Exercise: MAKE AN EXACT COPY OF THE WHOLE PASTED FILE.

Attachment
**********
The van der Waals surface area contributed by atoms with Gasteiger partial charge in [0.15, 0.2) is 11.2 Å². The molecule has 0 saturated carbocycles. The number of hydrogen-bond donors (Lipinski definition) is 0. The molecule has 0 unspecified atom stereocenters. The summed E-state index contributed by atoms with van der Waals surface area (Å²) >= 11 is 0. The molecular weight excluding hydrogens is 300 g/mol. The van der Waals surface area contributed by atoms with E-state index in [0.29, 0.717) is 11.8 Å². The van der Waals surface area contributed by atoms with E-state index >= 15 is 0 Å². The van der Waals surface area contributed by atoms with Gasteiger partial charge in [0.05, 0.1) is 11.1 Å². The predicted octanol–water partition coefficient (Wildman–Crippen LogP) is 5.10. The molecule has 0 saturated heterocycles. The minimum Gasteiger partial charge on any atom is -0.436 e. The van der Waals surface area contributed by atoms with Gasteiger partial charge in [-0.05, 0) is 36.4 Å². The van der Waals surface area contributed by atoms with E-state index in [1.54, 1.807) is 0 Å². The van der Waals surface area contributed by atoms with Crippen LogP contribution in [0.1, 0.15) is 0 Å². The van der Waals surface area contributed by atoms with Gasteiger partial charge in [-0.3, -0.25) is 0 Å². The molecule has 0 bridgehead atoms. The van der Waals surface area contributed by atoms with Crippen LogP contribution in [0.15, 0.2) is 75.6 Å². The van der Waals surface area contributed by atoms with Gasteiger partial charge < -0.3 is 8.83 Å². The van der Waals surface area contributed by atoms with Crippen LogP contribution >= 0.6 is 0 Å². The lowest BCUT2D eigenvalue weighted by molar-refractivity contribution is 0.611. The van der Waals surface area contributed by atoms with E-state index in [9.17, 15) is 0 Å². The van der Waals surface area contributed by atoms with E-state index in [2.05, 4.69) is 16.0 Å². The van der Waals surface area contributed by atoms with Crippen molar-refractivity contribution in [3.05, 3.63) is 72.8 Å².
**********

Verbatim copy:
The van der Waals surface area contributed by atoms with Gasteiger partial charge in [0.15, 0.2) is 11.2 Å². The molecule has 0 saturated carbocycles. The number of hydrogen-bond donors (Lipinski definition) is 0. The molecule has 0 unspecified atom stereocenters. The summed E-state index contributed by atoms with van der Waals surface area (Å²) >= 11 is 0. The molecular weight excluding hydrogens is 300 g/mol. The van der Waals surface area contributed by atoms with E-state index in [0.29, 0.717) is 11.8 Å². The van der Waals surface area contributed by atoms with E-state index >= 15 is 0 Å². The van der Waals surface area contributed by atoms with Gasteiger partial charge in [0.05, 0.1) is 11.1 Å². The predicted octanol–water partition coefficient (Wildman–Crippen LogP) is 5.10. The molecule has 0 saturated heterocycles. The minimum Gasteiger partial charge on any atom is -0.436 e. The van der Waals surface area contributed by atoms with Gasteiger partial charge in [-0.05, 0) is 36.4 Å². The van der Waals surface area contributed by atoms with E-state index in [1.54, 1.807) is 0 Å². The van der Waals surface area contributed by atoms with Crippen LogP contribution in [0.1, 0.15) is 0 Å². The van der Waals surface area contributed by atoms with Gasteiger partial charge in [-0.3, -0.25) is 0 Å². The molecule has 0 bridgehead atoms. The van der Waals surface area contributed by atoms with Crippen LogP contribution in [0.15, 0.2) is 75.6 Å². The van der Waals surface area contributed by atoms with Gasteiger partial charge < -0.3 is 8.83 Å². The van der Waals surface area contributed by atoms with Crippen LogP contribution >= 0.6 is 0 Å². The lowest BCUT2D eigenvalue weighted by molar-refractivity contribution is 0.611. The van der Waals surface area contributed by atoms with E-state index in [9.17, 15) is 0 Å². The van der Waals surface area contributed by atoms with E-state index in [2.05, 4.69) is 16.0 Å². The van der Waals surface area contributed by atoms with Crippen molar-refractivity contribution in [3.05, 3.63) is 72.8 Å².